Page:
The feedback loop

So you have simple, aligned and targeted performance processes, and your people possess the skills and desire to use them. What is the fuel that drives individuals and organisations towards better performance? Jenny Broughton from Ipsos hit the nail on the head here – it’s feedback. Opening and enabling feedback loops is at the core of driving performance, for individuals, teams and organisations.

Bindu highlighted KPMG’s focus on regular conversations about performance, not just once or twice a year. Frequent and direct conversations about what’s working and what’s not, in the context of clear goals and expectations, are the nuts and bolts of a high-performance business. Whether this is happening is a great litmus test for how effectively your organisation is driving performance.

Reward is broad

During the discussion, there was consensus that there is a key link between performance and pay but that the definition of reward needs to be broader than just money. Tough economic conditions mean managers can feel they have less to offer in terms of promotion, pay rises and bonuses, so they avoid situations where people might ask for them. Helping managers think more broadly about what their team might value can make them feel better equipped for these conversations, and be more creative in their solutions.

Smart performance management initiatives tap into these elements to drive engagement and unlock discretionary effort, particularly in Generation X & Y populations.

Broad Rewards ideas:

  • Flexible benefits – like bring your own phone and laptop.
  • Improving the physical work environment – informal areas, better design, table footie.
  • Networks – peer coaching, two way mentoring, and hook-ups between organisations like KPMG and Linklaters, where peers can broaden their experience.
  • Out-of-the-box assignments and high profile or CSR related projects, for example, KPMG’s work with the Bishop of London.
  • Opportunities for self development, such as talent and leadership programmes, although these may drive retention more directly than performance.
  • A sense of progression, such as DB Schenker’s career paths and leadership experiences.
  • Enabling people to use their talents – vertical job loading; at LSEG one of their technical platforms was developed by a 23 year old with a personal interest, on his commute.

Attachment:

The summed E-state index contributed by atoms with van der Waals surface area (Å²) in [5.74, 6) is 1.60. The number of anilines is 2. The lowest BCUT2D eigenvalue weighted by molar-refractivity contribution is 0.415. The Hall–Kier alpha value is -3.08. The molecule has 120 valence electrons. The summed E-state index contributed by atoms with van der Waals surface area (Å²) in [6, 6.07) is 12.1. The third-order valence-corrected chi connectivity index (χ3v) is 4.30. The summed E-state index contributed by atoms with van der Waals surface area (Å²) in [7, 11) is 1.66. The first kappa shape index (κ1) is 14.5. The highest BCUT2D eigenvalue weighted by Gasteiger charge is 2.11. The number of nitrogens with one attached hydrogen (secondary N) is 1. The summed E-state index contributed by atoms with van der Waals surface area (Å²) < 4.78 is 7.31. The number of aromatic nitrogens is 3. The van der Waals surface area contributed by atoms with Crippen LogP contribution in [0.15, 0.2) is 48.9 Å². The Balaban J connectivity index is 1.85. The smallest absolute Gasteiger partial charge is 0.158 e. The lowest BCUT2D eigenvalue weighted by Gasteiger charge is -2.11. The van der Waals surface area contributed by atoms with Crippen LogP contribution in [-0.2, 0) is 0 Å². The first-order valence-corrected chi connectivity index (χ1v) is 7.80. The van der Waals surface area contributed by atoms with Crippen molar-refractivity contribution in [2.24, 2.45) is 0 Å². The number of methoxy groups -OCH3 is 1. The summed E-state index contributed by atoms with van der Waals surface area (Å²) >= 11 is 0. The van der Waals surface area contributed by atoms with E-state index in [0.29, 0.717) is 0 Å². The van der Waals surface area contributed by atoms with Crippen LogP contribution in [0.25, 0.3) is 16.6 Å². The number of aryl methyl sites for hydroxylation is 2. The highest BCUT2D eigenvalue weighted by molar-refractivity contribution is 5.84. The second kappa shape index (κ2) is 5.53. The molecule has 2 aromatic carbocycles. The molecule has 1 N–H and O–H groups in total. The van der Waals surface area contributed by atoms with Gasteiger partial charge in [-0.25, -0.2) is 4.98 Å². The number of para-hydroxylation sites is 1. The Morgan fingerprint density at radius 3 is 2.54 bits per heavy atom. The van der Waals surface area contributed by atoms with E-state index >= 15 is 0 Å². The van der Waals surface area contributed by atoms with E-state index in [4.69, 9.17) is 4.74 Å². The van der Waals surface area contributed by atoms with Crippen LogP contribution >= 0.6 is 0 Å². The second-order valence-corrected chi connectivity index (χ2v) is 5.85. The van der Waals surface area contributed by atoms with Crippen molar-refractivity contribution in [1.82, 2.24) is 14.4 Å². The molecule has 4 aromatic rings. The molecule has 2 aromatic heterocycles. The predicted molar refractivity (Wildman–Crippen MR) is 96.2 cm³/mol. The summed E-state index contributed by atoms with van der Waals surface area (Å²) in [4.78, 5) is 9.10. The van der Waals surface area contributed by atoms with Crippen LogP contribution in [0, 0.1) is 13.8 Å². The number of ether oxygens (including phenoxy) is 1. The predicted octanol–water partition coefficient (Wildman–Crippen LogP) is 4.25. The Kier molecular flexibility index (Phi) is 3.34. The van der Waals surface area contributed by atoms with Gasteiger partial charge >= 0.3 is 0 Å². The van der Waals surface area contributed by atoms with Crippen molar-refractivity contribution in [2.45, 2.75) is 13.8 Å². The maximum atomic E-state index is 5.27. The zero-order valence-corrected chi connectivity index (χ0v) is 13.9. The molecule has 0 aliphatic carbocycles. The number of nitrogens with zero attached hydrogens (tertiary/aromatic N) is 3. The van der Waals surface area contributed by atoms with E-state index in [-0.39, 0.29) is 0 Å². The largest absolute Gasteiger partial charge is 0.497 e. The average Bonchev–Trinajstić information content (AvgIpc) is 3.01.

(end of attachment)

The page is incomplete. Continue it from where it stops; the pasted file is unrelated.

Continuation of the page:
Get started somewhere

Everyone around the table described themselves as being on a journey towards stronger performance, and we talked about how to get the organisation in motion. Modelling from the top is vital: “If your top team doesn’t manage its own performance, and you can’t recognise them from your competency model, it’s going to be a tough slog.”

Even when support from the top is strong and credible, building sufficient consensus to launch performance management initiatives can be hard. Cara Chambers advocates not letting the perfect get in the way of the achievable. Models, frameworks, approaches and processes need to be good enough. Then you can refine them as you use them, rather than let them gather dust as you seek to perfect them for stakeholders with disparate needs. Just get started, and you’ll find that, “pockets of high-impact development will spread.”

“Pockets of high-impact development will spread.”

Going one step further, Alan Arnett from XL Group described his “guerrilla approach” to performance development – seizing opportunities to coach and train people and teams in performance development as live business issues arise, to help people apply the principles in difficult situations.

Another arch pragmatist, Joanne Maruri from JLT Group, recommended delivering some quick practical wins in terms of making processes work better. These boost morale and open the door to more sophisticated interventions.

Focus on the middle

Most organisations around the table focused on helping first-time managers and emerging leaders understand what good management looks like and enabling senior leaders to drive the performance agenda from the top. It was intriguing, then, that there was also consensus that middle management is the most important and intractable group. It’s here that alignment often falters and sometimes fails.

The current climate exacerbates this, with people spending longer at this level, often with frozen pay and little prospect of promotion. The group agreed that finding ways to engage, motivate and up-skill this layer is critical to day-to-day organisational efficiency, and delivering strategic change over the longer term. At this career stage, people have often developed a specialism or a unique way of contributing. Jane Tribaudi from Parabis reminded us that recognising and rewarding this individuality, with a system that works for “peacocks and penguins”, is vital to engagement.

“A system that works for “peacocks and penguins” is vital to engagement.”

Where’s it going?

We were also convinced that the future of performance management is moving away from framework and processes, towards relationships and networks. Connecting cohorts across functions, silos and even organisations, and using real-world challenges to expose, stretch and activate people, is the next holy grail of driving performance. Delivering against this new agenda means finding more dynamic ways to manage performance and tapping into new ways of connecting, engaging, aligning and mobilising people.

With thanks to our Driving Performance Group:

Tim Jones – London Stock Exchange Group
Alan Arnett – XL Group
Andrew Wood – Aegis Media
Bindu Sudra – KPMG
Cara Chambers – RSM Tenon
Clare Hannah – DB Schenker
Jane Tribaudi – Parabis
Jennifer Baker – JLT Group
Jenny Broughton – Ipsos
Joanne Maruri – JLT Group

For more information please contact: Mike Vessey